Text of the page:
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TELUS Social Impact
TELUS Social Impact

Connecting Canadians

Why the virtual, flexible future of work is good for business

May 4, 2022

(Above) TELUS employees had positive virtual work experiences even before the pandemic. Photo by Tijana Martin

After two long years, and several false starts, a return to the office is finally happening across North America.

Like other leading employers, my company recently announced that we’ll gradually open our doors in April. That doesn’t mean we’re going back to life as we knew it before COVID-19.

A lot has happened since March 2020. The world has changed. We’ve changed.

And while others may struggle to find their way in the post-pandemic paradigm, we’re more confident than ever about what the future looks like for our 55,000 TELUS team members: It’s virtual, flexible, and designed to support improved productivity and individual well-being.

When our offices reopen approximately 90% of team members will continue to collaborate and connect virtually—wherever and whenever it makes sense for the individual and their team.

Gone are a prescribed number of days per week or “9 to 5” in the office. Our team members can organize their day in a way that optimizes their time in the office and outside. For example, a team member can drop-off and pick up their kids, commute to the office in between, and use our collaboration and gym facilities while they’re onsite. They can also work virtually when they want to engage in more focused deliverables or collaborate with other virtual colleagues.

It’s a partnership grounded in trust, and it works.

SETTING A PRECEDENT

How do we know? We anticipated the mobile work trend back in 2006 when we introduced what is now a well-established program we call Work Styles.

It started as a way to strengthen employee engagement and give us a sustained competitive advantage. Showing up has never been enough for us; we want each and every one of our team members to understand and share in our goals.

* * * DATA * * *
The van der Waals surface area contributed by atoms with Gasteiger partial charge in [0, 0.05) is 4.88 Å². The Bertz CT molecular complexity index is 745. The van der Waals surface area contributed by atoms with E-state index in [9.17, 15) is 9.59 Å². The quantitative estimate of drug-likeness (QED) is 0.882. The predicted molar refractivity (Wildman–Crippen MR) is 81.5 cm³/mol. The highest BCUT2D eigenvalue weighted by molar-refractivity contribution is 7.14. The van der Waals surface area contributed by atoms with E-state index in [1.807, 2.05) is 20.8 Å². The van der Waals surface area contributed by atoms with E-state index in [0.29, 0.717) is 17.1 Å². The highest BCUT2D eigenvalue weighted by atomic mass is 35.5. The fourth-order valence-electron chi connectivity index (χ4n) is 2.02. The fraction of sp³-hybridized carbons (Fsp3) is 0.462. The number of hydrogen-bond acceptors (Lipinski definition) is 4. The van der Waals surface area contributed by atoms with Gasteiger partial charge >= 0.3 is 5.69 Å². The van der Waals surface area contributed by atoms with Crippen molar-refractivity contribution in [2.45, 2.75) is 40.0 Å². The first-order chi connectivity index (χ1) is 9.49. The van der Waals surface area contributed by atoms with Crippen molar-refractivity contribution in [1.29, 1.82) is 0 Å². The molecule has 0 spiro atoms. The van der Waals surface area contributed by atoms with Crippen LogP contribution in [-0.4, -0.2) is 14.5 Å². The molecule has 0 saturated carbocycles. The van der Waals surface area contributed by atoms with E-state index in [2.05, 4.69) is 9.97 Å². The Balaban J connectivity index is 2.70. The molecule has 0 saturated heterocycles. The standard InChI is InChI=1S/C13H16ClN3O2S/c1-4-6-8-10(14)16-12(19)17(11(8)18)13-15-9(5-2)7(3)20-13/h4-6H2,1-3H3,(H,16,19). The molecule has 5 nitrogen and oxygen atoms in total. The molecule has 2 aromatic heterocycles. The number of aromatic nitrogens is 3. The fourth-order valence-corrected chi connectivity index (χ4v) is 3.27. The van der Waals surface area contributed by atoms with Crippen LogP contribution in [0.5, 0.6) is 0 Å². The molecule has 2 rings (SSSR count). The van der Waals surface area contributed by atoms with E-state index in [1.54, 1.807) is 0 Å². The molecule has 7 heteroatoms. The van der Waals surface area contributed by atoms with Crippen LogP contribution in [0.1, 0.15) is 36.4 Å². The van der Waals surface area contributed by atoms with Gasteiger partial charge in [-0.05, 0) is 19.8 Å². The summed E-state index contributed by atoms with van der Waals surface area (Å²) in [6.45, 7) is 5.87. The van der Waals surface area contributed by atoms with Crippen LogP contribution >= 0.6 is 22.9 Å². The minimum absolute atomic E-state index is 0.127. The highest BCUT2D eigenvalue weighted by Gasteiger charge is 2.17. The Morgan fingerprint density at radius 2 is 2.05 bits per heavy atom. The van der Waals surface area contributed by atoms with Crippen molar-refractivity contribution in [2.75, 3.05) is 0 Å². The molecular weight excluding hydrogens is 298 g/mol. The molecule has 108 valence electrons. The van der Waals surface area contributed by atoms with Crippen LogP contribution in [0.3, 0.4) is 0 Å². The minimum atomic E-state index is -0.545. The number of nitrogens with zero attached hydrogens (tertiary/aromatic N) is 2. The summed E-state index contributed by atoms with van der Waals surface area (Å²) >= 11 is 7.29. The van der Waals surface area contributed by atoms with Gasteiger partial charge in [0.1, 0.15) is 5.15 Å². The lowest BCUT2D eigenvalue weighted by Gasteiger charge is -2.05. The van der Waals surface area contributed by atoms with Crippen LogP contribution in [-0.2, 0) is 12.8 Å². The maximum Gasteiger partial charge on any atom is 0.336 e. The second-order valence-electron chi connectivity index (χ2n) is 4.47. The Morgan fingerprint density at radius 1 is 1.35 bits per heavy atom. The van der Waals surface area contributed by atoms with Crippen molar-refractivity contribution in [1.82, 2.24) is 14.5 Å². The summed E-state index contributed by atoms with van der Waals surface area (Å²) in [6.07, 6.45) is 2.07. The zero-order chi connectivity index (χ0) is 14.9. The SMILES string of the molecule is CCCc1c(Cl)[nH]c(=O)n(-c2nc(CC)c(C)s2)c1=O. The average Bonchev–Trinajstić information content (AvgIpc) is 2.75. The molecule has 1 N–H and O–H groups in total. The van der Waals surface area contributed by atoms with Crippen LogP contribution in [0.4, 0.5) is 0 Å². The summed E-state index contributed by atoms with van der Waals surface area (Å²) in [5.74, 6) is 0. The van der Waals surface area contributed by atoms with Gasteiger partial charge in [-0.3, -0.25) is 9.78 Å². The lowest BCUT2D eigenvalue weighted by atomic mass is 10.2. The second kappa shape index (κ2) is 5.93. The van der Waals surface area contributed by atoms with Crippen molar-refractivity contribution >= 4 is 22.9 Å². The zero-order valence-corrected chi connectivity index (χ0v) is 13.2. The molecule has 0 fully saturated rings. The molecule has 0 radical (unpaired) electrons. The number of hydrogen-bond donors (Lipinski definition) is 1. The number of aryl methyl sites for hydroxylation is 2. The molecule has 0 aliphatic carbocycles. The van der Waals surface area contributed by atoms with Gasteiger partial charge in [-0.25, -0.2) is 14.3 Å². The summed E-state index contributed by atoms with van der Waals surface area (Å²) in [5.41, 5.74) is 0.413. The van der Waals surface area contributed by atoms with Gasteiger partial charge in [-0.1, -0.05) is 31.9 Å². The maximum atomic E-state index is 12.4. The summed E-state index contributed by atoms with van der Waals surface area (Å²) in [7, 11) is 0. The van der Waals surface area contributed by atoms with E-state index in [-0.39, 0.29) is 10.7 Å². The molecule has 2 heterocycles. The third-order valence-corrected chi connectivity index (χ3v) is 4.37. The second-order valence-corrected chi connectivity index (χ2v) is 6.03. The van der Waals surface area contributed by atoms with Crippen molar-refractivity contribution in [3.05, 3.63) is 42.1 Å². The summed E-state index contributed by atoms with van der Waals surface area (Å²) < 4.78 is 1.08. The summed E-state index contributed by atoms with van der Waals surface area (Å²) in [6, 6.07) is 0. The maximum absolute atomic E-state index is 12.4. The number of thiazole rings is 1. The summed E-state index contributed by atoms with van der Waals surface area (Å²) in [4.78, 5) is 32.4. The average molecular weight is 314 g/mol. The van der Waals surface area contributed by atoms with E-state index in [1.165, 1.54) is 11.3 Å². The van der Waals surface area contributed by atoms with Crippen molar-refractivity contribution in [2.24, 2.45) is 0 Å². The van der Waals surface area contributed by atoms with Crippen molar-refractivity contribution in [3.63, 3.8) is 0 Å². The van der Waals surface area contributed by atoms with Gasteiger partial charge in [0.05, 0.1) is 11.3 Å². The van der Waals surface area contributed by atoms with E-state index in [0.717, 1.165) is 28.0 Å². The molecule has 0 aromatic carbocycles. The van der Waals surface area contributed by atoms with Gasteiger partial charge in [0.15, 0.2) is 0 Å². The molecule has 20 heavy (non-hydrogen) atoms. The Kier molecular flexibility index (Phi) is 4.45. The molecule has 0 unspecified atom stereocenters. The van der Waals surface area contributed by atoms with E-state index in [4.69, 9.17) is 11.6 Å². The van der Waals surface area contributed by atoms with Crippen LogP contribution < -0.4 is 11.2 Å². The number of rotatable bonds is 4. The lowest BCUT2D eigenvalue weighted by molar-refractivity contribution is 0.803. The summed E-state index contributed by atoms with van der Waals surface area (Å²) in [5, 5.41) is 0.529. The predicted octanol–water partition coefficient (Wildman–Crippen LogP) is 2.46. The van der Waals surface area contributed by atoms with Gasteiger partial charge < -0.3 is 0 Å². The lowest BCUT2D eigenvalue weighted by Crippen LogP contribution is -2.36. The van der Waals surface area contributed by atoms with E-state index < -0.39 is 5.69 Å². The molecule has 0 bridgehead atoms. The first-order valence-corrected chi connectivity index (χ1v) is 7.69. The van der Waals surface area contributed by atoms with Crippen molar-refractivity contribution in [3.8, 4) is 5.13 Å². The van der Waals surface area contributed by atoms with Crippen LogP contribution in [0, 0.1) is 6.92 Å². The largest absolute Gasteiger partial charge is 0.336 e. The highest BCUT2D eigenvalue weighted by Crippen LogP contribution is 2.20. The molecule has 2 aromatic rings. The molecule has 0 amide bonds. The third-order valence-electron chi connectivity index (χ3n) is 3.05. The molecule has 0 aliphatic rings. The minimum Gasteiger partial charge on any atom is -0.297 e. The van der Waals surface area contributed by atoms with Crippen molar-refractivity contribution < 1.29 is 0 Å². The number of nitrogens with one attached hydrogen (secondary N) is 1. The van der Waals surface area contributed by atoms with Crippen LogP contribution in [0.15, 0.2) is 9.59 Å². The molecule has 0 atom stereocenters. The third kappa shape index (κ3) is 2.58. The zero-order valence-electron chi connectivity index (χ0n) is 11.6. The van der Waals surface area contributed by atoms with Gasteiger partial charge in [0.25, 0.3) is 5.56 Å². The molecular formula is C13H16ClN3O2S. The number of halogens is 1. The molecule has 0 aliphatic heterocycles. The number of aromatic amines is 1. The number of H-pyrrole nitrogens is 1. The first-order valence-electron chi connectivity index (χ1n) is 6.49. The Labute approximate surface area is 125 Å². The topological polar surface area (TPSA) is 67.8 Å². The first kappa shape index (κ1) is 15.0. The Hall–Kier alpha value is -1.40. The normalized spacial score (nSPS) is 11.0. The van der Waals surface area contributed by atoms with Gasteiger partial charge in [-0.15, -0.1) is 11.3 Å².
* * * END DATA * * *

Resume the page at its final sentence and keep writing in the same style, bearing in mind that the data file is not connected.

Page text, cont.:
Our leaders were initially concerned that collaboration and productivity would suffer if they couldn’t see workers at their desks. But by setting the tone and expectation early on, they knew how to show up and leverage all of the tools and resources available.

We’ve never looked back.

By 2020, 75% of our workforce was virtual approximately three days per week. So ingrained is Work Styles in our culture, we were well positioned to transition almost all team members safely home when the pandemic struck.

PANDEMIC WORK STYLES PAID OFF

In the process, engagement has soared to 84%, up from 53% in 2006, and our Work Styles satisfaction rate consistently scores over 90%.

We’ve also seen other measurable improvements:

  • We’ve realized a 32% decrease in absenteeism and enabled business continuity, and our leaders report no loss in productivity.

  • We’ve achieved a 50% reduction in total floor space since 2010.

  • Pre-pandemic, we avoided more than 20,000 tons in CO2 emissions and saved 102 million miles and 3.4 million hours in commuting.

Human connection remains a cornerstone of our culture, and our offices will continue to play an essential role in bringing people together. We’ve committed U.S.$50 million to transform our offices into social workspaces that reflect our culture and promote collaboration, innovation, connection, and well-being.

We’ll also continue to procure best-in-class technology to provide our teams with a seamless and intuitive virtual experience. And, as we increase our focus on flexibility, leaders are encouraged to trust team members to make good decisions about how and when they work, and what they can reasonably manage.

We started this journey as an investment in people, and we are committed to deepening that investment. Let’s make the future of work friendly, together.


Meet the author

Sandy McIntosh

Executive VP, People & Culture

Sandy McIntosh is the executive vice president, People & Culture and chief human resources officer at TELUS, a dynamic, world-leading communications and technology company.